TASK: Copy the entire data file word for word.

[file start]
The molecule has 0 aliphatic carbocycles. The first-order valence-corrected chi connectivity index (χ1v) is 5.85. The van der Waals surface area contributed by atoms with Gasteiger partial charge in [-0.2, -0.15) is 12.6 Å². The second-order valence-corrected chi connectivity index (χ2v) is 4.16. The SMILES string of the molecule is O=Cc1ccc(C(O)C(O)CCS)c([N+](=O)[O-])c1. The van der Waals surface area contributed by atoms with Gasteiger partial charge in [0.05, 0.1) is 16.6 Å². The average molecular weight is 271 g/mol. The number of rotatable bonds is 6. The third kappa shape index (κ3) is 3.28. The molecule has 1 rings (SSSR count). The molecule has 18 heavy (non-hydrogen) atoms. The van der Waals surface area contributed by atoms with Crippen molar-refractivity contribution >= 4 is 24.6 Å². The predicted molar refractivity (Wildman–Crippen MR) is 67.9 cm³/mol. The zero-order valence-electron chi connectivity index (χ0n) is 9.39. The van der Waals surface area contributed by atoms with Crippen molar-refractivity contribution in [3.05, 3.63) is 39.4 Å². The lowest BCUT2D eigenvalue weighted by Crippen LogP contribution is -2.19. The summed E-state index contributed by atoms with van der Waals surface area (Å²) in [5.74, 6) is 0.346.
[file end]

The molecule has 0 aliphatic carbocycles. The first-order valence-corrected chi connectivity index (χ1v) is 5.85. The van der Waals surface area contributed by atoms with Gasteiger partial charge in [-0.2, -0.15) is 12.6 Å². The second-order valence-corrected chi connectivity index (χ2v) is 4.16. The SMILES string of the molecule is O=Cc1ccc(C(O)C(O)CCS)c([N+](=O)[O-])c1. The van der Waals surface area contributed by atoms with Gasteiger partial charge in [0.05, 0.1) is 16.6 Å². The average molecular weight is 271 g/mol. The number of rotatable bonds is 6. The third kappa shape index (κ3) is 3.28. The molecule has 1 rings (SSSR count). The molecule has 18 heavy (non-hydrogen) atoms. The van der Waals surface area contributed by atoms with Crippen molar-refractivity contribution >= 4 is 24.6 Å². The predicted molar refractivity (Wildman–Crippen MR) is 67.9 cm³/mol. The zero-order valence-electron chi connectivity index (χ0n) is 9.39. The van der Waals surface area contributed by atoms with Crippen molar-refractivity contribution in [3.05, 3.63) is 39.4 Å². The lowest BCUT2D eigenvalue weighted by Crippen LogP contribution is -2.19. The summed E-state index contributed by atoms with van der Waals surface area (Å²) in [5.74, 6) is 0.346.